The lack of a mature framework or best practices can impede the success rate of your technologies and processes. Not following the coding best practices can often hamper the development and support activities. It is especially useful towards addressing issues identified in functionality or module due to changes in code made in another module of the same application. Understanding and sorting out the dependencies beforehand is, therefore, fundamental to predictive maintenance issues like these.
Some of the typical ‘low-hanging fruit’ opportunities are listed below, where the process can be fixed and finetuned.
1. Knowledge Management (KM): KM is the pivot around which an application support process rotates. The following are the salient aspects of this continuation activity:
- Creation and maintenance of the technical and functional application documentation
- Building and updating the Known Error Database (KEDB) of the resolved incidents
- Identifying the repeated issues, standardizing the resolution process leading to quick response to meet operational goals
- Building a Standard Operating Procedure (SOP) to enhance process efficiency
- Making the KM a Business-As-Usual (BAU) activity
2. Problem management: Establishing the incident pattern through incident dump analysis and KEDB mining is the essential prerequisite of problem management. It is done by conducting root cause analysis of the ‘ready for implementation’ solution by different measures like code fix, automation tool, and a self-help portal.
3. Deployment process: DevOps tools ensure an effective build and deployment process leading to an overall reduction in defects and faster time to market. The DevOps adoption strategy comprises the following steps:
- – Define the build type strategy (full vs. incremental)
- – Follow the triggering approach (manual vs. scheduled)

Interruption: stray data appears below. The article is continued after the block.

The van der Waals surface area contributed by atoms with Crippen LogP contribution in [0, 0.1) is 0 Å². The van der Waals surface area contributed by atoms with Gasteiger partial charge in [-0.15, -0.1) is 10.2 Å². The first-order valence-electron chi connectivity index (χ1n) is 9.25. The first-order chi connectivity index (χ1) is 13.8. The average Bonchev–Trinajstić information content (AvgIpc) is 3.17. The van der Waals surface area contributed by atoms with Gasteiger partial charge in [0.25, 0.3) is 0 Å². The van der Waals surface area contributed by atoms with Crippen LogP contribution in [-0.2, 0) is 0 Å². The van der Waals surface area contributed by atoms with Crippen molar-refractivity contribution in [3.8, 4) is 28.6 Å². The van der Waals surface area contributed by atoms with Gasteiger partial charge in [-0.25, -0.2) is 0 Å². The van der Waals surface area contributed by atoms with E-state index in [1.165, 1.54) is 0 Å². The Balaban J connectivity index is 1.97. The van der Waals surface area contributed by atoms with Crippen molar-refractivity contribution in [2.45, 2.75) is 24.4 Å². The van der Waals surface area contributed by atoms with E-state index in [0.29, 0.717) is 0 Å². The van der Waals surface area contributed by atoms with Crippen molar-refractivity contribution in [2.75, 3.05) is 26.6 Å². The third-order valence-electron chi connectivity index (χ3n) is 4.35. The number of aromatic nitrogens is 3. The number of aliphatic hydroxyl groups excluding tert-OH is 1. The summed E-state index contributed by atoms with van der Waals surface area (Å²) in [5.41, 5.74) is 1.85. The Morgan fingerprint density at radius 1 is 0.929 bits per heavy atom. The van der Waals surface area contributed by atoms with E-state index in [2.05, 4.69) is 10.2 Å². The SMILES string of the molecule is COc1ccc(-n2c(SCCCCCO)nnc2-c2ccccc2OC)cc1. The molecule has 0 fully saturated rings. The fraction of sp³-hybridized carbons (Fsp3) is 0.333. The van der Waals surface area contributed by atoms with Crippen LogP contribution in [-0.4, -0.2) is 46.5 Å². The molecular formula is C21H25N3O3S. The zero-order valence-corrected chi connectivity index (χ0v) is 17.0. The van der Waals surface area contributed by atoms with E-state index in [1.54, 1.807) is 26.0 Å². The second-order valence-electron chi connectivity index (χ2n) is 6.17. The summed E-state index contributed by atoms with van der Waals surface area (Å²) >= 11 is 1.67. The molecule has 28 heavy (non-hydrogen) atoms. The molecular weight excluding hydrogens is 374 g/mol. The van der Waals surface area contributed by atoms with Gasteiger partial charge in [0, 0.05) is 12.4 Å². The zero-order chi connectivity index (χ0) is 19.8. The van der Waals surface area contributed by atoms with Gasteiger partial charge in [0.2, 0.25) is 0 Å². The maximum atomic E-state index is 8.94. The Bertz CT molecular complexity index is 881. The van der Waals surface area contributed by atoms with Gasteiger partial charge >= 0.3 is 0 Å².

- – Implement the continuous integration
- – Establish the release cycle plan for the applications
4. Improving code quality – Enhancing the quality of the code with stringent quality checkpoints: Checkpoints like peer reviews and using the automated tools (SonarQube, FindBugs, etc.) can sanitize the code before it is checked into the version control.
5. Test coverage – Made effective with automation: Testing saves considerable effort and ensures fool-proof application testing before moving to the next environment. Many automation tools like Selenium, AutoIT, and SoapUI are available in the market for software testing.
Application architecture review:
A non-robust and non-scalable architecture gets in the way of incorporating the new age functionalities. Therefore, a robust application architecture that caters to the future business needs is indispensable. In its absence, many issues, such as the inability to handle higher loads and long turnaround times, will be commonplace.
The post-implementation fixing of architecture issues is a tedious, cost-intensive, and high-risk activity. To avoid this, one should ideally choose the right tailored architectural pattern in the design phase of the application itself. A detailed architectural review should be conducted before the development of the application as it will ensure the elimination of a lot of post-go-live incidents.
Finally, comprehensive and continuous end-user training is a critical enabler for the targeted outcome. Frequent workshops, training sessions along with providing the application user manual to the end-user enables effective use of the application and paves the way for achieving the objective of user-friendly applications – devoid of knowledge gaps or incidents.